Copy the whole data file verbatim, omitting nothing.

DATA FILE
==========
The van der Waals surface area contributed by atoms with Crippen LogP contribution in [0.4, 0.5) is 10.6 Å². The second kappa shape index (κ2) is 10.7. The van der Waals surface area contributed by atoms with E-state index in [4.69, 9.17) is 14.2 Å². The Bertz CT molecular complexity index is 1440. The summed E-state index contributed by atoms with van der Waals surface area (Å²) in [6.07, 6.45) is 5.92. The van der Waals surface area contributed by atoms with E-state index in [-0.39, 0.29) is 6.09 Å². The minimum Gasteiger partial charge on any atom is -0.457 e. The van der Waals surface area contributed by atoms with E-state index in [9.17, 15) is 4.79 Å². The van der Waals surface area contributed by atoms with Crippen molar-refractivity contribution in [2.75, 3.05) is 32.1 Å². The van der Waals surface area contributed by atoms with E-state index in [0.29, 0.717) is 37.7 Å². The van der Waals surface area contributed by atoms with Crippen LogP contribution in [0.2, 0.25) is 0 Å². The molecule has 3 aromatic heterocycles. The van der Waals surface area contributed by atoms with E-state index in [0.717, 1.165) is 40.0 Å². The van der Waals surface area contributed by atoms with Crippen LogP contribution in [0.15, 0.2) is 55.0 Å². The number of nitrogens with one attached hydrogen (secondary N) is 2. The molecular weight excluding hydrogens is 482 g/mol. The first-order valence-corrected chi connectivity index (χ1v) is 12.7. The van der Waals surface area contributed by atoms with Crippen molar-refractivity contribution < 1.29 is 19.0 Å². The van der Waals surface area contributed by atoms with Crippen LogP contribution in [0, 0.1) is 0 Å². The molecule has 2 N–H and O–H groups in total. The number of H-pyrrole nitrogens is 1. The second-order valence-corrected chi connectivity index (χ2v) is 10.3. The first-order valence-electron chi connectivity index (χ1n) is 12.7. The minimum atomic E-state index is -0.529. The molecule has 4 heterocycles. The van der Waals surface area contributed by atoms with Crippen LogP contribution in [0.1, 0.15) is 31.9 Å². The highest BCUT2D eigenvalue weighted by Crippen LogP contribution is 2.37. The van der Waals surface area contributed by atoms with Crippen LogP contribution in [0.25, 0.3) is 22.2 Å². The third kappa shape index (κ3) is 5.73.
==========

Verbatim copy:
The van der Waals surface area contributed by atoms with Crippen LogP contribution in [0.4, 0.5) is 10.6 Å². The second kappa shape index (κ2) is 10.7. The van der Waals surface area contributed by atoms with E-state index in [4.69, 9.17) is 14.2 Å². The Bertz CT molecular complexity index is 1440. The summed E-state index contributed by atoms with van der Waals surface area (Å²) in [6.07, 6.45) is 5.92. The van der Waals surface area contributed by atoms with E-state index in [-0.39, 0.29) is 6.09 Å². The minimum Gasteiger partial charge on any atom is -0.457 e. The van der Waals surface area contributed by atoms with E-state index in [9.17, 15) is 4.79 Å². The van der Waals surface area contributed by atoms with Crippen molar-refractivity contribution in [2.75, 3.05) is 32.1 Å². The van der Waals surface area contributed by atoms with E-state index in [0.29, 0.717) is 37.7 Å². The van der Waals surface area contributed by atoms with Crippen LogP contribution in [0.2, 0.25) is 0 Å². The molecule has 3 aromatic heterocycles. The van der Waals surface area contributed by atoms with E-state index in [0.717, 1.165) is 40.0 Å². The van der Waals surface area contributed by atoms with Crippen LogP contribution in [0.15, 0.2) is 55.0 Å². The number of nitrogens with one attached hydrogen (secondary N) is 2. The molecular weight excluding hydrogens is 482 g/mol. The first-order valence-corrected chi connectivity index (χ1v) is 12.7. The van der Waals surface area contributed by atoms with Crippen molar-refractivity contribution < 1.29 is 19.0 Å². The van der Waals surface area contributed by atoms with Crippen LogP contribution in [0, 0.1) is 0 Å². The molecule has 2 N–H and O–H groups in total. The number of H-pyrrole nitrogens is 1. The second-order valence-corrected chi connectivity index (χ2v) is 10.3. The first-order valence-electron chi connectivity index (χ1n) is 12.7. The minimum atomic E-state index is -0.529. The molecule has 4 heterocycles. The van der Waals surface area contributed by atoms with Crippen LogP contribution in [0.1, 0.15) is 31.9 Å². The highest BCUT2D eigenvalue weighted by Crippen LogP contribution is 2.37. The van der Waals surface area contributed by atoms with Crippen LogP contribution in [0.25, 0.3) is 22.2 Å². The third kappa shape index (κ3) is 5.73.